[Well...not ALL Democrats! We still have some patriots like Joe Lieberman around...]

*******



moses writes: Thursday, December, 07, 2006 7:20 AM
syria and iran are enemies not friends
doesn't anyone see that syria and iran are enemies and not friends of either democracy or the US. engaging them is like saying " let's just hold hands and sing kumbaya and we'll all feel better and be friends." sorry not everything is like a Disney movie. this is just sheer stupidity.
let's face it. it appears that the only way that the Left will be happy with war is if no one gets hurt, including feelings. can't have anyone have their feelings hurt or lose their self esteem.
if we want to win, we need to focus on those that are out to kill us, iran and syria. we need to stop the rearming of the insurgents from these countries.
it appears that the new congress and the ISG are willing to surrender now so that the situation gets worse (iran gets nuclear weapons and takes out israel) so that we have real casualties in our military. the democrats never liked the military anyway. best way to exterminate them is in a nuclear conflict with iran. oh and of course a democrat would not retaliate in kind with nukes. that would be lowering ourselves to their level. if we did that, (gasp) we would actually win a war. we can't have that.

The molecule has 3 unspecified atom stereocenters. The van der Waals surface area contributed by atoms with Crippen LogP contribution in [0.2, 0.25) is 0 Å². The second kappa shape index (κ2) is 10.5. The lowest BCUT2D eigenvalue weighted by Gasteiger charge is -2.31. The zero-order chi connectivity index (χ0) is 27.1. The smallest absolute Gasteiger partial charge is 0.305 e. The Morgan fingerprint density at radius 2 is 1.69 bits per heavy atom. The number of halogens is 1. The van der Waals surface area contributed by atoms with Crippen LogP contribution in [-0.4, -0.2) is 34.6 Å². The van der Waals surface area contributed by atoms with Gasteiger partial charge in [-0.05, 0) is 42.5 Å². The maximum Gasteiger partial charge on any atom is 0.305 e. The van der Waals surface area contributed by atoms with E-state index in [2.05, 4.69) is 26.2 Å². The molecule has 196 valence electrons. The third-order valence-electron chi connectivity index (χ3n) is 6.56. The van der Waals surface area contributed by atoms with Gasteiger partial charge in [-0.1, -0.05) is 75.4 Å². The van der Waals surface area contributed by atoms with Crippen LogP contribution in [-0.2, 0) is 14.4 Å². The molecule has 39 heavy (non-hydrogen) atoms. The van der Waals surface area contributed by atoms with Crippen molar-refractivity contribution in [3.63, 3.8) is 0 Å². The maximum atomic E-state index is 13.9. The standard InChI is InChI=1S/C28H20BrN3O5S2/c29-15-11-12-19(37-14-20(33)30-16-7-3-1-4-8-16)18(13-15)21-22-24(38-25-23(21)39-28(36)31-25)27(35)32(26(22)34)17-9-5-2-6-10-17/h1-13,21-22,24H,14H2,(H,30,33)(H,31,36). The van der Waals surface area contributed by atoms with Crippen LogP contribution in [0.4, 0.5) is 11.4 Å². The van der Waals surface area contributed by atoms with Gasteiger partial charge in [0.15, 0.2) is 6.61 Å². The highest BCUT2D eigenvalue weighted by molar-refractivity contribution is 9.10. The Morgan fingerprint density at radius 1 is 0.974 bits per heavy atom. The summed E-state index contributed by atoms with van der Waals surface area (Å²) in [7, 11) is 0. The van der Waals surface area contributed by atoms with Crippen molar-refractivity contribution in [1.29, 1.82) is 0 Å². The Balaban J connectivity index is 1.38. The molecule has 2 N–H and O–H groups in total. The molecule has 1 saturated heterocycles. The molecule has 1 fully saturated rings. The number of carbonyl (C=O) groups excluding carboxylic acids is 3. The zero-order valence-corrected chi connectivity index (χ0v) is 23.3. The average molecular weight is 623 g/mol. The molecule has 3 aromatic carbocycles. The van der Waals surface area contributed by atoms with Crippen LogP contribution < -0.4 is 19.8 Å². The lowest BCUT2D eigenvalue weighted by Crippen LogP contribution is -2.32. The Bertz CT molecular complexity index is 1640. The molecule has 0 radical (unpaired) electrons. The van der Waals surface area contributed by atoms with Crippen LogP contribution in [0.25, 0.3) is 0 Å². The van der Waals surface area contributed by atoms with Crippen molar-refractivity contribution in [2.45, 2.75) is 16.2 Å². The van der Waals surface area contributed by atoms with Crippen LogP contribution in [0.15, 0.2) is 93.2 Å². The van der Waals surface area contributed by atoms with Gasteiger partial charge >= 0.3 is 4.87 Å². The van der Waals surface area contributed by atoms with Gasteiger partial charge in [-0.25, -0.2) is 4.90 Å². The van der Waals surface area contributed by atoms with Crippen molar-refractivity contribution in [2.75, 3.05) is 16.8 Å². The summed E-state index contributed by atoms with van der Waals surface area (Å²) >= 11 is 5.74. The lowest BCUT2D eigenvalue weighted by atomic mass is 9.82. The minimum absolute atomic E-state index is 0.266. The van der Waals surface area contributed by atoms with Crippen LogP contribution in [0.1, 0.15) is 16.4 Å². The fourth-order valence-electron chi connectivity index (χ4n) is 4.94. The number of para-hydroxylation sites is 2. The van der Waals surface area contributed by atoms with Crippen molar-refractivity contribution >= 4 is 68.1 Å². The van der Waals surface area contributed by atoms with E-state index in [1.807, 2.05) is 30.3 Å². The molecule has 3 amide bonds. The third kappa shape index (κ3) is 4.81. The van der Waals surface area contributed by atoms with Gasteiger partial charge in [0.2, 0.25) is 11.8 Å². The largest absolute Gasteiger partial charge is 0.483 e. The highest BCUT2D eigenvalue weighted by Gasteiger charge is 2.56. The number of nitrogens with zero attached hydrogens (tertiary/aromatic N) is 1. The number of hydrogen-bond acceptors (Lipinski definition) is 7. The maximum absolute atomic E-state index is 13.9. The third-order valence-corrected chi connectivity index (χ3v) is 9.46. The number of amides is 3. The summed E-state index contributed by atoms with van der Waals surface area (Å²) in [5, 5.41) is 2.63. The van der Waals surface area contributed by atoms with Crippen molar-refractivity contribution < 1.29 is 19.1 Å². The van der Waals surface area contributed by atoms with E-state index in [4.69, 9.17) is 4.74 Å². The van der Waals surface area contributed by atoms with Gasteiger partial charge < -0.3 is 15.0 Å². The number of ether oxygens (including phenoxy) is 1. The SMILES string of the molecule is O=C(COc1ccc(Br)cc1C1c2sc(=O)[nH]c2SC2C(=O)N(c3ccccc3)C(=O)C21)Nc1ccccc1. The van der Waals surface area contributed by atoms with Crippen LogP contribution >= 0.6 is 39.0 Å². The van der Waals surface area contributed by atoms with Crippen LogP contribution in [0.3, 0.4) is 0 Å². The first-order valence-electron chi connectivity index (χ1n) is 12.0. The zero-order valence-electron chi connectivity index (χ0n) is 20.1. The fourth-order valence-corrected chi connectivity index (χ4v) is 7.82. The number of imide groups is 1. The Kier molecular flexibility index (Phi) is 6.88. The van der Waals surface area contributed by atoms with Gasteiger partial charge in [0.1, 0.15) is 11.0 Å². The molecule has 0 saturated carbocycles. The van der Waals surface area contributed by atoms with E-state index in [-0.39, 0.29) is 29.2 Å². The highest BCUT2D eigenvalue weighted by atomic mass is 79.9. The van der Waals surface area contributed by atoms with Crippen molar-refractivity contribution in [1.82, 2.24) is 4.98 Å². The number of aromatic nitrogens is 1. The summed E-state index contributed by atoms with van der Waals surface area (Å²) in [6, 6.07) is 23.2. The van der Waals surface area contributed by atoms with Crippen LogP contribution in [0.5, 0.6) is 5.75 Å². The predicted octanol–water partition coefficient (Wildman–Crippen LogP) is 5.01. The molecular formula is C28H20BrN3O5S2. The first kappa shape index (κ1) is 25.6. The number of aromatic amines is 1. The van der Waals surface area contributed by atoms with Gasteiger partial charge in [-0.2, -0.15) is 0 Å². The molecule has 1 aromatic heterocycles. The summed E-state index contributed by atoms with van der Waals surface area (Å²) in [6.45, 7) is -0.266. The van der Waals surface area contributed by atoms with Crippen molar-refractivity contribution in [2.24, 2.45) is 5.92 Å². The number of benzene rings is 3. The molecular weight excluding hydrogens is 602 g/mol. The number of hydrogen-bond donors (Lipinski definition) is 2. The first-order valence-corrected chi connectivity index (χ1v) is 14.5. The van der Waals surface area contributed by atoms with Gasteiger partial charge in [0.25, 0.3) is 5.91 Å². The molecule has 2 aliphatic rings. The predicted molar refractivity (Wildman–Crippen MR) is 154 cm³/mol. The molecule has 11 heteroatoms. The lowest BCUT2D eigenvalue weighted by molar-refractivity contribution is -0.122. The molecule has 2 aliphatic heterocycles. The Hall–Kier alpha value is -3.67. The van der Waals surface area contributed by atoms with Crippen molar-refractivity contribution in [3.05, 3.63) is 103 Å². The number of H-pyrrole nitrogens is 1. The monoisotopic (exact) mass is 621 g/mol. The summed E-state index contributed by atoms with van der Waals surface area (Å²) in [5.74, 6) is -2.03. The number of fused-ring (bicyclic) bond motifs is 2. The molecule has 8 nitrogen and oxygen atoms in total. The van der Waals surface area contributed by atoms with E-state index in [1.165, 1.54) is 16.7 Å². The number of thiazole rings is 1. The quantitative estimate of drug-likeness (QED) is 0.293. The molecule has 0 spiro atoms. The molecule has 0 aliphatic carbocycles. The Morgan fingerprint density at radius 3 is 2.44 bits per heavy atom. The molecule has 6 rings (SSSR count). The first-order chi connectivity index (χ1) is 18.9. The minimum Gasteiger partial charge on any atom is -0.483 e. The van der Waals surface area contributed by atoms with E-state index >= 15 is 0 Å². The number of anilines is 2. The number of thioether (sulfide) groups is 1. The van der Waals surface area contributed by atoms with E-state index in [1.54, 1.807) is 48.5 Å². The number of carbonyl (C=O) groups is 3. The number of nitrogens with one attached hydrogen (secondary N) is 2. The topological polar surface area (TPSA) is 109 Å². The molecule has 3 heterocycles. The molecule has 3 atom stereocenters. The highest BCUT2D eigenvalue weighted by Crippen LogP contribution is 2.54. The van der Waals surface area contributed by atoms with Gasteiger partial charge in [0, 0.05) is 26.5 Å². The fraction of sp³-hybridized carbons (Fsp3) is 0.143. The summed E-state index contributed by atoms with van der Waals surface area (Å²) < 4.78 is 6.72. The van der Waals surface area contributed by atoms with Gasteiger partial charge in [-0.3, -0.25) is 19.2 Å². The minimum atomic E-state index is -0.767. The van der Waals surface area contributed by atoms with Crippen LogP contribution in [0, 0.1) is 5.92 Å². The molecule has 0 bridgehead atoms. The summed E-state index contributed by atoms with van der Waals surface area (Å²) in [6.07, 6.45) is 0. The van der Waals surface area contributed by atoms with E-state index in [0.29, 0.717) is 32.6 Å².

[The nuke idea might be going a bit too far...but if Iran succeeds in completing enrichment and we just "let it happen," it might be necessary some day...but I hope not.]

*******


Mr. Right writes: Thursday, December, 07, 2006 7:55 AM
The libs scare me
Allen, Kimberly, Red Tooth, hosekuervo and others scare the crap out of me. What we have in the Middle East is a group of radicals whose only goal is to destroy Western Civilization. You cannot negotiate with them, you cannot reason with them. You can only destroy them. Which negotiating tool would be effective with an enemy for whom death is a promotion? The only thing this enemy understands is total humiliation and destruction. That is required to get their attention and only after that can you begin to talk to the survivors. Democracy will work in the Middle East but only if coupled with Free Market Capitalism.